Seizure of Weapons in NJ Domestic Violence Cases

couple arguing

Under N.J.S.A. 2C:25-21(d), the Domestic Violence Act authorizes the police to confiscate the weapons from the defendant if they have reason to believe that domestic violence had taken place. When the police arrive at the scene of a domestic violence complaint they may search the house without a warrant and seize whatever weapons inside as long as (1) the officers have probable cause to believe the aggressor had committed an act of domestic violence; (2) the officers have reason to believe the aggressor has access to weapons, which could be based on victims statements; (3) the officers have a reasonable cause to believe the weapons pose a “heightened risk to the victim” and (4) the totality of the circumstances demonstrate the officers acted reasonably.  This is a very low threshold and gives the police broad powers to search your house and confiscate your firearms or weapons even if they were not used in the alleged domestic violence incident. Once your guns and weapons are confiscated you will be fighting a tough uphill battle – even if all restraining order and criminal domestic violence proceedings are dismissed your weapons can still be forfeited if the court finds it is in the interest of public health, safety, or welfare.

Final Restraining Order Results in Forfeiture of Weapons

A defendant who has been convicted of a misdemeanor crime of domestic violence is considered unfit to own or possess firearms. Furthermore, once a Final Restraining Order (FRO) is placed against you, federal and state law prohibits you from owning firearms and you are required to forfeit all your guns, weapons and firearm permits pursuant to the Federal Firearm statute, 18 U.S.C . 922g(9) and State v. S.A., 290 N.J. Super. 240 (App. Div. 1996). Once the court orders the forfeiture of your weapons, you have 60 days to sell any firearms to a registered dealer under N.J.S.A. 2C:25-21(d). This provision guarantees that the constitutional provision against the taking of property without just compensation will not be violated. Under the same logic, if you have a FRO issued against you, you will not be able to obtain a firearms purchaser identification card.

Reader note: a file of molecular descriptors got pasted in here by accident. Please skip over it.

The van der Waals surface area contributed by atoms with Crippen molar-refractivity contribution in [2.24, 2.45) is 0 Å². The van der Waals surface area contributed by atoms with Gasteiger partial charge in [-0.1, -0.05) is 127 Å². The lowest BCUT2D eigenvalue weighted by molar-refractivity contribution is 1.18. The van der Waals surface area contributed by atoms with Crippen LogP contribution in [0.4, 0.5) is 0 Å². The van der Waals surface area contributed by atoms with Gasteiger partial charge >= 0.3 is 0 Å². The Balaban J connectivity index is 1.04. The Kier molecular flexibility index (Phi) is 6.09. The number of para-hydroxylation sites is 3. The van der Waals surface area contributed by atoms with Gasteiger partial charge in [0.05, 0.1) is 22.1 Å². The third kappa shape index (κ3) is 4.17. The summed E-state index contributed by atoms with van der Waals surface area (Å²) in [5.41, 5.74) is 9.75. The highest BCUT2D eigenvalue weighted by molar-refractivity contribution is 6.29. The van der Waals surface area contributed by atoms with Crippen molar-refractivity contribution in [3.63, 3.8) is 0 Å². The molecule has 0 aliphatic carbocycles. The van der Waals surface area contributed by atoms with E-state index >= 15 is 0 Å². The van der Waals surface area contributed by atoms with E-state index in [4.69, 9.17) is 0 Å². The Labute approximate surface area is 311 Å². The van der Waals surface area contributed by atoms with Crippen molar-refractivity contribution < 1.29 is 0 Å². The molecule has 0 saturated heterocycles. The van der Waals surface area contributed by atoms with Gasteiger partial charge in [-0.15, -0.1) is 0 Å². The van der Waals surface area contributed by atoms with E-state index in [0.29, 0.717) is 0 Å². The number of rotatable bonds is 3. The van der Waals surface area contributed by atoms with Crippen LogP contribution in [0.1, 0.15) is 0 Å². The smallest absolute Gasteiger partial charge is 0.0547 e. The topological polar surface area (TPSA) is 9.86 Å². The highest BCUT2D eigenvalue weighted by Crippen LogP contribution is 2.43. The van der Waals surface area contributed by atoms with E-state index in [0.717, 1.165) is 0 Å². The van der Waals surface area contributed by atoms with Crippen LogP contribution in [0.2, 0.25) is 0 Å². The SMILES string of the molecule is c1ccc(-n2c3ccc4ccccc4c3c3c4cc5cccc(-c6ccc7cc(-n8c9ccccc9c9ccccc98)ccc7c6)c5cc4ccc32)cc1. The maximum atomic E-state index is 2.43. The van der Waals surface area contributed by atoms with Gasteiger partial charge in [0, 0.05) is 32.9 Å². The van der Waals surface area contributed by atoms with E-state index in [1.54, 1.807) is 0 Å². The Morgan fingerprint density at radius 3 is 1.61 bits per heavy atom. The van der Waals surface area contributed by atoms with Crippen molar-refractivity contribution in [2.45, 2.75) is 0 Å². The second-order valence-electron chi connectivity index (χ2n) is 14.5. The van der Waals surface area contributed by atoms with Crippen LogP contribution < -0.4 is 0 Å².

Therefore, if you own firearms and you are the defendant in a domestic violence case or final restraining order it is important that you contact an experienced attorney to protect your interests. By law you are entitled to have a hearing within 45 days after your weapons have been seized. When the police seize any weapons from a domestic violence case, they immediately turn them over to the County Prosecutor’s Office. The Prosecutor’s Office then has 45 days from the time they take possession of the weapons to determine whether they want to take forfeiture action against the owner of the weapon. Forfeiture proceedings are civil hearings that are completely different from any criminal charges you may be facing for the alleged domestic violence. Each defendant is entitled to a summary hearing where they have an opportunity to argue and put forth their case as to why the weapons should not be forfeited.

With more than a decade of experience defending clients against criminal charges, founding partner William A. Proetta has successfully handled and tried thousands of cases, from DWI to murder. As a New Jersey native, he has focused his career on helping people in the area where he grew up, serving Middlesex, Ocean, Hudson, and Union counties.